This is most beneficial for patients who


undergo an emergent C-section, when there is not time to administer the antibiotics until the surgery is under way. However, additional randomized trials have indicated that infection rates may be twice as high if the antibiotics are given more than one hour before incision time or after cord clamping.14


The American College of Obstetrics


and Gynecology recommends that the antibiotics be administered before incision to ensure the greatest coverage possible.15 Antibiotic type and dose should be based on the patient’s


allergies, body mass index and concurrent medical conditions, such as premature rupture of membranes with or without labor.15 First-generation cephalosporins have a longer half-life than


20 MARCH/APRIL 2016 • NORTHEAST


Emerging therapies Methicillin-resistant Staphylococcal aureus (MRSA) has been linked directly to serious, soft-tissue infections following surgery. What started as a community-acquired infection has become the most common isolated bacteria in hospital-acquired infections. It is also one of the leading causes of morbidity and mortality. Colonization may occur without subsequent infection, which makes treating the bacteria more of a challenge, as it is not known whether a patient will develop postsurgical complications simply because they are MRSA positive. Recent research supports the use of decolonizing patients with known MRSA before surgery, but screening all patients before surgery or using a decolonization method across the board has not proven to be cost-effective or able to reduce the numbers of postsurgical infections.16 The most common method currently available for decoloniza-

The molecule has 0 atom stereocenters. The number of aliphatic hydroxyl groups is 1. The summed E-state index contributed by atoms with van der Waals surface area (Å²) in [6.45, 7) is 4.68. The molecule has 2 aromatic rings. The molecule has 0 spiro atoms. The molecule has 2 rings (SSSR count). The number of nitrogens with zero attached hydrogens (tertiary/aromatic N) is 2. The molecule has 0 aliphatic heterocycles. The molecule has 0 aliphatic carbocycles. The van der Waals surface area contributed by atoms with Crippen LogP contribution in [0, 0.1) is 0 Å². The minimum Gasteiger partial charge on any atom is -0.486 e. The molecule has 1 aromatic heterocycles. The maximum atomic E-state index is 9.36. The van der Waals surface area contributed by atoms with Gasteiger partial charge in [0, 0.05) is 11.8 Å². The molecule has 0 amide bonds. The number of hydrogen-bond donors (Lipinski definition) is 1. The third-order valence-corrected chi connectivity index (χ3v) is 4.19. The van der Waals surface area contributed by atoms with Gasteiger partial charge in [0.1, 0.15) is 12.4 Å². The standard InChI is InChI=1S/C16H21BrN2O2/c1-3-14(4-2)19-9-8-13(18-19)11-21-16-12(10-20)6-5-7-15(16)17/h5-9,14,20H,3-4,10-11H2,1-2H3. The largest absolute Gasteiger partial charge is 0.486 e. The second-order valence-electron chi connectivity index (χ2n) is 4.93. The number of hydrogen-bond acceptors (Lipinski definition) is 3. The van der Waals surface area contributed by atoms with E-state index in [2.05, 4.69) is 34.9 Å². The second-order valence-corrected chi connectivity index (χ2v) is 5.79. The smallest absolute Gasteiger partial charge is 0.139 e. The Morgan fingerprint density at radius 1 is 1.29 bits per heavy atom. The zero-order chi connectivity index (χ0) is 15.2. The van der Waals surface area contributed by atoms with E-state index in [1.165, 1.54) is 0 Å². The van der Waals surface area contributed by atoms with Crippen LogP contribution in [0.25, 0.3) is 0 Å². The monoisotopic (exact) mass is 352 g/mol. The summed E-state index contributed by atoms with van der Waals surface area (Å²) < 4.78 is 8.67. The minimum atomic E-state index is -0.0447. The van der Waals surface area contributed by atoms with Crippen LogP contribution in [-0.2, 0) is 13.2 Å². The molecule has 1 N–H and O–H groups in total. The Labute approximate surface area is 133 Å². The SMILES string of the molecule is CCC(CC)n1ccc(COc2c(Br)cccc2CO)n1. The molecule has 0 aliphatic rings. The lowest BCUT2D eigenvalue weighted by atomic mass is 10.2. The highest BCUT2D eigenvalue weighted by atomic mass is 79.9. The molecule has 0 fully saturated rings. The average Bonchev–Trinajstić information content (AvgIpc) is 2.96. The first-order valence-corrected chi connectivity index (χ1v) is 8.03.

tion of MRSA is the application of topical mupirocin (Bactroban). Mupirocin 2% is an ointment that is applied in the nares for four to seven days before surgery and has shown a 90% decolonization rate at one week post-treatment. However, ongoing studies are beginning to show evidence of mupirocin resistance, which could directly impact organizations that use this medication routinely.16 Other methods, such as povidone-iodine and tea tree oil, have not been proved to be as effective.